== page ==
Victoria Fareld.
Victoria Fareld.

Den diskuterar tongivande föreställningar om tid inom historiografin och argumenterar för vikten av att utforska nya tidsbegrepp för historiskt tänkande som också kan rymma icke-linjära och multipla tider. 

Abstract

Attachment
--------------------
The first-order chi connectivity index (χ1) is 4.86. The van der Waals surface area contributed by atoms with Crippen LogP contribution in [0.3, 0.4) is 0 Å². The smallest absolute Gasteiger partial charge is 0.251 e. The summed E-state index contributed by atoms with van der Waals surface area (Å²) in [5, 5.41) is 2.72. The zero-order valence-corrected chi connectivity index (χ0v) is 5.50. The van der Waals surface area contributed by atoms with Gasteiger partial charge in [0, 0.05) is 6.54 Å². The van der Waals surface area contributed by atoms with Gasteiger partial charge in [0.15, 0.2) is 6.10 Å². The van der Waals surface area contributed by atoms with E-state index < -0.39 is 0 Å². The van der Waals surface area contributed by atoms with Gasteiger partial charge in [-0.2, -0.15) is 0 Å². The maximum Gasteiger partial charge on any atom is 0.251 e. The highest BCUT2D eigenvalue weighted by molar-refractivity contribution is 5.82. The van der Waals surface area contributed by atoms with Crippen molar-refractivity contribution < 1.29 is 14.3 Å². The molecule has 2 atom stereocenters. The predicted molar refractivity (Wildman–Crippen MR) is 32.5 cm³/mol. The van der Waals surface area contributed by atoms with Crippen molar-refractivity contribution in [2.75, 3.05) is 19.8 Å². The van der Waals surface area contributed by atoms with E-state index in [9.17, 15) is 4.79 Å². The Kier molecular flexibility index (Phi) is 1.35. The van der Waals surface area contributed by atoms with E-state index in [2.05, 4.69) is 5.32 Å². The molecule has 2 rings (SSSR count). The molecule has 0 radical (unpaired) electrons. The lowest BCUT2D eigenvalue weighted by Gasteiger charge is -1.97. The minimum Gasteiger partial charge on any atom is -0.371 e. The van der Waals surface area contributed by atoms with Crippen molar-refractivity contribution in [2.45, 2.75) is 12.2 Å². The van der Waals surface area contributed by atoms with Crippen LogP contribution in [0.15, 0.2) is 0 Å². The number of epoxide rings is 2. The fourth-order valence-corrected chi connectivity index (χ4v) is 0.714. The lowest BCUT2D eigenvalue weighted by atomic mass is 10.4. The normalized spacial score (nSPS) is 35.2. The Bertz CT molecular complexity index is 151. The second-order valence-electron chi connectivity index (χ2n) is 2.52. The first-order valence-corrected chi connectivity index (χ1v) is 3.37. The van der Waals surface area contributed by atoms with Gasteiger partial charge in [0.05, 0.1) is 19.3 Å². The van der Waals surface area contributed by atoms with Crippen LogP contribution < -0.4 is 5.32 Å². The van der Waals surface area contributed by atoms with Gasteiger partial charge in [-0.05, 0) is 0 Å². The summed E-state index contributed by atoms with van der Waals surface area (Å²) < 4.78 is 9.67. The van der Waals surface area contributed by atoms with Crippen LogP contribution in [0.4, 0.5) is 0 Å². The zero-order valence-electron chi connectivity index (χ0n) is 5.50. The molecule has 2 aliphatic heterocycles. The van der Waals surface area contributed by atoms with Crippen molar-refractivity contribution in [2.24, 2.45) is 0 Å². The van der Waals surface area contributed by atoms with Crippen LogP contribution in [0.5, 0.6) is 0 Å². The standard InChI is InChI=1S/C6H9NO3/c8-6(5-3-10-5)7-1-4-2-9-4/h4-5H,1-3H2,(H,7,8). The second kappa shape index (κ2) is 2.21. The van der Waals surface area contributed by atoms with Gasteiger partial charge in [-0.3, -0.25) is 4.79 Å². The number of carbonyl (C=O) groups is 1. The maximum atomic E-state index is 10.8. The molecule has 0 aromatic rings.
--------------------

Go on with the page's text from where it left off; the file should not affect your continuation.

This article outlines some new temporal perspectives in historical studies. The first part deals with the dominant view of the relation between past and present within traditional historiography, in which the past is made absent, distant, or detached from the present. Gabrielle Spiegel's allusion to the historian as autopsist is seen as a manifestation of this view, echoing Michel de Certeau's claim that history articulates the conceptual border between the living and the dead. The second part is a discussion of the Austrian-born and Auschwitz survivor Jean Améry's refusal to let go of the past. It is argued that Améry reveals the “chrononormativity” (Freeman) of historical time. He uncovers how prevailing conceptions of time structure our historical thinking: What can we not account for within an established regime of historicity? The haunting memories of victims have initiated a questioning of linear time as the natural medium for historians. The third part of the article discusses this questioning as part of a more general refiguration of the relation between past and present occurring in historical thinking today, exemplified by Berber Bevernage and others, who try to rework the conceptual space of temporality in historiography in favor of a plurality of non-synchronous and conflicting temporal modes, albeit one that does not fall back upon metaphysical notions of historical reality.